What might they want from us, other than that?
To respect the lives of seals means respecting the lives of fish and other animals in their waters. Respecting the lives of primates would necessarily mean respecting tree frogs in the forests that need us to put down our logging machinery. What other members of Earth’s biocommunity need from us is a robust movement to defend what natural places remain.
The activists at WildEarth Guardians tell us some 98 percent of the waters and lands of the western United States is under the yoke of the animal agribusiness; they are working to reclaim it, for prairie dogs, Chiricahua leopard frogs, and other vulnerable groups of animals. We can see that a new emphasis on animal autonomy would strengthen environmentalism, because the ecology will be critical to this animal-rights movement. It will be important to value plants, the health of oceans, and the integrity of the landscape, as part of the vital interests animals are deemed to have.
There will be difficult questions; doubtless you’ve thought of a few as you read this. Once we agree in principle what animal rights should be and then implement it, cultivating a society that can outgrow its drive to kill and conquer, we then decide the most peaceful approach in specific situations. Some will involve conflicts we might have caused or aggravated between living communities, given our outsized population and the ways we have already changed the face of the planet. The key will be mindfulness, so as to steadfastly avoid reinstating the primacy of humans over the other animal communities.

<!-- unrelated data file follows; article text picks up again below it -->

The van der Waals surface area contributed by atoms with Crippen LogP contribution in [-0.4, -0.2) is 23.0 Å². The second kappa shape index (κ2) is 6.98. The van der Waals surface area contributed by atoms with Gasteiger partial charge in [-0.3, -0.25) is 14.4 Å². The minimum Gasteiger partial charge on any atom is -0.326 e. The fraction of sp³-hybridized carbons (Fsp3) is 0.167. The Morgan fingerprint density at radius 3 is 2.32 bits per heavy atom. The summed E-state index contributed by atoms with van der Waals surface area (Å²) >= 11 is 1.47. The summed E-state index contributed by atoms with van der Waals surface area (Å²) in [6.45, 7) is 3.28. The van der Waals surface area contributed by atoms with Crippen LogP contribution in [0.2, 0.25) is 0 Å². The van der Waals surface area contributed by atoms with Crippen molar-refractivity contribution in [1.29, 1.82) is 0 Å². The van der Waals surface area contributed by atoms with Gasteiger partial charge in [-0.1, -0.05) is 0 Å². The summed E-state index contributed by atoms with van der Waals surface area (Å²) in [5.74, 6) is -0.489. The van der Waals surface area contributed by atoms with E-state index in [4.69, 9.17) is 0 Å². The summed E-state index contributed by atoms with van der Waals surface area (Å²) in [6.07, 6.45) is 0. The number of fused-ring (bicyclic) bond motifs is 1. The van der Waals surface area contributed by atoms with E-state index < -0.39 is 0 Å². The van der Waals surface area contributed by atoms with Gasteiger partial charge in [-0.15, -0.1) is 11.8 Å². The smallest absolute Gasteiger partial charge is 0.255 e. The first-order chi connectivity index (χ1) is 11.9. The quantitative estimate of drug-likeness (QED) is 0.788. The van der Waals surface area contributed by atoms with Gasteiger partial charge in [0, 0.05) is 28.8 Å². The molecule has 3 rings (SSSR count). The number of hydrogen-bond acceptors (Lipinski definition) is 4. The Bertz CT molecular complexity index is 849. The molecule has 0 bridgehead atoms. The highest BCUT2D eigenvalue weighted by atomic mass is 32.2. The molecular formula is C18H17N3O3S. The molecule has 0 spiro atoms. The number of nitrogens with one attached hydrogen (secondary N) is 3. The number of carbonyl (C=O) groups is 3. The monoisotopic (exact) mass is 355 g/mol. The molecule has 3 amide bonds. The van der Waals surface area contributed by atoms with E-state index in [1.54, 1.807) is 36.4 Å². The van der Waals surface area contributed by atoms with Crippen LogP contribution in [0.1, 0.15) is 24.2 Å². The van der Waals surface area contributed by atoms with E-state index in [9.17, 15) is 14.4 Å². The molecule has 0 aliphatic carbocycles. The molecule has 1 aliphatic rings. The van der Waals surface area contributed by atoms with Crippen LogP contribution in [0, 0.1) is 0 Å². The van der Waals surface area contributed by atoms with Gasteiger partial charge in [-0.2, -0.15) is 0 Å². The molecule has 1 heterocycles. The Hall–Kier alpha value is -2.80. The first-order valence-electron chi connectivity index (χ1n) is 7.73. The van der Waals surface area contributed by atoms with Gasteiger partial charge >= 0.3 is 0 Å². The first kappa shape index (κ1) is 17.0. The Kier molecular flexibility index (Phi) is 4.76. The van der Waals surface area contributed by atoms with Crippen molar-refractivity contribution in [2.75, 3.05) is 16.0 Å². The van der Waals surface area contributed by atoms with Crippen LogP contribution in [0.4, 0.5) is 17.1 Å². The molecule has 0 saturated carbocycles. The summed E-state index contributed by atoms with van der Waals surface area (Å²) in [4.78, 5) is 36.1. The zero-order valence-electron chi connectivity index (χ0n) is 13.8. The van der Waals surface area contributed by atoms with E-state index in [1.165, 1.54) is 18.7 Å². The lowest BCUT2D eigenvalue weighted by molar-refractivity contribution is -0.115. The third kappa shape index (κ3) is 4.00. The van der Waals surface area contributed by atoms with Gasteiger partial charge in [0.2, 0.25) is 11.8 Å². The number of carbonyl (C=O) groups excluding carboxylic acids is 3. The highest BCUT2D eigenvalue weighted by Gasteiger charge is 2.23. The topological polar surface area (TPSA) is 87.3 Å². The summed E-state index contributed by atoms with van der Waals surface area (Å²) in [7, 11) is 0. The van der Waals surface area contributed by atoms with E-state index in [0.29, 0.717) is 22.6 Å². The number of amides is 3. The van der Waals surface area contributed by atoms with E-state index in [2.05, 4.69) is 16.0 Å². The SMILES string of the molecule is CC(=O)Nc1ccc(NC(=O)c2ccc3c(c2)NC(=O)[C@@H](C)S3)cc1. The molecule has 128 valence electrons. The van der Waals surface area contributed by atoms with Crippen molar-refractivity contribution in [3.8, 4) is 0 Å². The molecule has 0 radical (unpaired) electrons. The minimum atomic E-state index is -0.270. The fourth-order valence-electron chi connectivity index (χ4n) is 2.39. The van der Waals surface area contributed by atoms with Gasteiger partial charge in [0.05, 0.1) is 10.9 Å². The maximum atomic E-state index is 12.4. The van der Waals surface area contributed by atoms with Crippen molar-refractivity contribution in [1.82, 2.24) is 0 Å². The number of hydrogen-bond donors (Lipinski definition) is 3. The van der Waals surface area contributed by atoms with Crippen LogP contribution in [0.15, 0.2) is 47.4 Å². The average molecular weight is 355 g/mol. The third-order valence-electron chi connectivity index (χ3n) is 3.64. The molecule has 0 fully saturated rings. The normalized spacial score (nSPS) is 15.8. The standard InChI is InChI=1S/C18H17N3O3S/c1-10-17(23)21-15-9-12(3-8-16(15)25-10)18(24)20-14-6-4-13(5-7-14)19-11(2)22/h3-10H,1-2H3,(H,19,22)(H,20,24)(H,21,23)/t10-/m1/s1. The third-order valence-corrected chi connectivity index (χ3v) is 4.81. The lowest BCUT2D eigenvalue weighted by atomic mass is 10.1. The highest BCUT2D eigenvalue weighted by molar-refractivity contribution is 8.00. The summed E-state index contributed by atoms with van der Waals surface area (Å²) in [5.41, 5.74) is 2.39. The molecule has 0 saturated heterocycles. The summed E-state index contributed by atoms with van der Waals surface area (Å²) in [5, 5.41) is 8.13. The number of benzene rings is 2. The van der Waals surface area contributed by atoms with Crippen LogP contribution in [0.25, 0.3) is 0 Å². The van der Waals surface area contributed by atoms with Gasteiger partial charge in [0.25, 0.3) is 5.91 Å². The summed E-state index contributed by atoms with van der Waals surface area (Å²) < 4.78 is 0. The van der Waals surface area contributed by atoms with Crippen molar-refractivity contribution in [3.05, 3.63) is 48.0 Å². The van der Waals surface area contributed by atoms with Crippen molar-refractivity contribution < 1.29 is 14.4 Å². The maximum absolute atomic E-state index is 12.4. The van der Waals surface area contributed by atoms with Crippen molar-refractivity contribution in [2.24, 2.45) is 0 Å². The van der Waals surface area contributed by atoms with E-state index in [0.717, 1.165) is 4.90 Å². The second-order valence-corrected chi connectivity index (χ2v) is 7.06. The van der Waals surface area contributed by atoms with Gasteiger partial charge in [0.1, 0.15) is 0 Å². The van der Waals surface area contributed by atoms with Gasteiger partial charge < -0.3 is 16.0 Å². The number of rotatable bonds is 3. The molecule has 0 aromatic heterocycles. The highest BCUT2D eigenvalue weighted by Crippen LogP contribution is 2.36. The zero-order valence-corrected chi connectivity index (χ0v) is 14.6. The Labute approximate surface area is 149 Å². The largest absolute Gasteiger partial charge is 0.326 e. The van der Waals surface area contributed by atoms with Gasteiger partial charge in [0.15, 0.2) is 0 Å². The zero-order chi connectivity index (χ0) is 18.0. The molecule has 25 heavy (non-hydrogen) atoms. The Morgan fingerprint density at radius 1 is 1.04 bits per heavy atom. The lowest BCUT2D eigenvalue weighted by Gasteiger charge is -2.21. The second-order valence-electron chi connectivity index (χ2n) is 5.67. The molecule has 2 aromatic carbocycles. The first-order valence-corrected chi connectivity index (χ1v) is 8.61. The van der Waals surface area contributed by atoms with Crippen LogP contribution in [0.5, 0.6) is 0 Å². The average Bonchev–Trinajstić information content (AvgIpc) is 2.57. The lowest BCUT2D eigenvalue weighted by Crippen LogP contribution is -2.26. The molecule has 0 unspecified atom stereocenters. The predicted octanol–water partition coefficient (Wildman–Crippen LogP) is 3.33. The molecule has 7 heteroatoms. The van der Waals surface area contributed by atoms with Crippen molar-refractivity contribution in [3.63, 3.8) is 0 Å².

Animal-rights theory presents the most serious challenge to those who deforest the land, commodify life, and pollute the earth, water, and atmosphere. As such, it’s not only a key to our becoming full moral actors on the ecological stage, but also needed for keeping that stage from falling apart. Never has it been more important for animal-rights advocates to know just what we’re asking for, and be heard.
Joe Stephens and David B. Ottaway, “ Nature Conservancy Gas Drilling Placed Endangered Birds at Risk” – The Washington Post; (reprinted by The Seattle Times on 6 May 2003).
Tom Regan, The Case for Animal Rights (1983), at 361 (emphasis in the original).